These stories are used in many popular books to create an impression of staleness and complacency in the late 19th century physics, before Einstein and Planck "set everybody straight". However, [modern historians are skeptical][1] of such extrapolations. Most theoretical phycisists did not share Michelson's view in 1894, and Michelson himself sounded a different tune in 1902, see Kragh's Quantum Generations, p. 4:"the day seems not far distant when the converging lines from many apparently remote regions of thought will meet on ... common ground." And it wasn't because of Planck's 1900 discovery, Michelson was inspired instead by "one of the grandest generalizations of modern science ... that all the phenomena of the physical universe are only different manifestations of the various modes of motion of one all-pervading substance — the ether."

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  • $\begingroup$ It seems there are two different answers involving different people. So, this situation of predicting the near completion of theoretical physics is not unique in history. Not surprising as I think I remember Stephen Hawking saying in one of his "popular" books that theoretical physics is on the threshold of completion -- just a few i's to dot and t's to cross (or, something similar). When I read that I was certain there would be another big upheaval in physics again just as it occurred with the outing of the nascent Quantum Physics more than 100 years ago. $\endgroup$ – K7PEH Apr 6 '15 at 18:48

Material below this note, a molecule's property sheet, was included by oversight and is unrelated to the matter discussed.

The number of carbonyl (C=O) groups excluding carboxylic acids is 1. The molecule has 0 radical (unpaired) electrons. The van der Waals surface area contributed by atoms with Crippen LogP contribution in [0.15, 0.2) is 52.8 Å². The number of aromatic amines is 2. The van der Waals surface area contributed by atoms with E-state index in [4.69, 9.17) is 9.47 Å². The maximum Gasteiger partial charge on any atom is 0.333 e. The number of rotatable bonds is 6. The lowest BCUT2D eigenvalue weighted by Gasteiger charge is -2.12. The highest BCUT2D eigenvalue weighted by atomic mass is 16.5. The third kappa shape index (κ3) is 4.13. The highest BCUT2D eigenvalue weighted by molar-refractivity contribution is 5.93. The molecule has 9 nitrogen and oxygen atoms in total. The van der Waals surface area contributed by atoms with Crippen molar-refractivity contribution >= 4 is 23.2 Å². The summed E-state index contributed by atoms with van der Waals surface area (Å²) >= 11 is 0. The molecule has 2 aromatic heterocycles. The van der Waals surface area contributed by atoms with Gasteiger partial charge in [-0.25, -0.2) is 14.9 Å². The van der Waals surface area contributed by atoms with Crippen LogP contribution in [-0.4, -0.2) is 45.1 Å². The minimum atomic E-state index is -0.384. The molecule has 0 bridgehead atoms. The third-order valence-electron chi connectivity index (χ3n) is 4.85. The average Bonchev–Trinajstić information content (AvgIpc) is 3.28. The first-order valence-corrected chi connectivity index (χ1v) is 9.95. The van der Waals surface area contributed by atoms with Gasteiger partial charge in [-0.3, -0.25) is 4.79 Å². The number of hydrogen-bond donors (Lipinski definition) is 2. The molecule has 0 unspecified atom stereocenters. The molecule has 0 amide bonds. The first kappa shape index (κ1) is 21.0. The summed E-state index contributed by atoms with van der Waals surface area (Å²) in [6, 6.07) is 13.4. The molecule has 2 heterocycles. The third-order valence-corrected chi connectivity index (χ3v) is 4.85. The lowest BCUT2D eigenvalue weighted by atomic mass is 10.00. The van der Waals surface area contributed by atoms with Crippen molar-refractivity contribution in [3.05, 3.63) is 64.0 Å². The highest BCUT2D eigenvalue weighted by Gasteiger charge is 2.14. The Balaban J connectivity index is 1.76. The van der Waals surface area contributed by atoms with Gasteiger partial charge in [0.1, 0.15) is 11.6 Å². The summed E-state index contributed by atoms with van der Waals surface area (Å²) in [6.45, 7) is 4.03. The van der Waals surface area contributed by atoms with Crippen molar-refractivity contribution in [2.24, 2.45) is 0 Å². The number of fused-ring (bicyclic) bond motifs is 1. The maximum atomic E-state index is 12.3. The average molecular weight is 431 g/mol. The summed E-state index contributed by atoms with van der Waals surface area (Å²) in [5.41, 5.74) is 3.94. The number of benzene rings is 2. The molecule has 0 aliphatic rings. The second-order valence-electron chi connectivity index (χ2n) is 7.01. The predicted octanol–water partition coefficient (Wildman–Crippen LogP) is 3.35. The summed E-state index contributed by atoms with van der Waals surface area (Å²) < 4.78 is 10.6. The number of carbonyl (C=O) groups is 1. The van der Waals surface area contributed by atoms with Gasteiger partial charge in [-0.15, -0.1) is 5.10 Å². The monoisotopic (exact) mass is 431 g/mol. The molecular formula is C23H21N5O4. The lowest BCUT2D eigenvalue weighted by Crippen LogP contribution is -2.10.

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    $\begingroup$ @K7PEH How odd that he would say that given the precedent. And especially since quantum gravity is nowhere in sight, and even grand unification has been stalled for decades. Not to mention dark energy, dark matter, and the nature of the cosmological constant, which are right up his alley. Can you recall which book? $\endgroup$ – Conifold Apr 8 '15 at 0:09
  • $\begingroup$ I can say for certain but I think it was the most recent book, "The Grand Design" which was published just a couple of years ago. I remember that I did not buy that particular book but rather read it during various coffee breaks at B&N. I was very surprised at the statement because I remembered the occurrence of the similar statements made around 1900 that most people remember as being filled with irony. $\endgroup$ – K7PEH Apr 8 '15 at 3:18
  • $\begingroup$ That'd be a truly unbelievably naive statement, if Hawking really said it! $\endgroup$ – Danu Apr 8 '15 at 9:43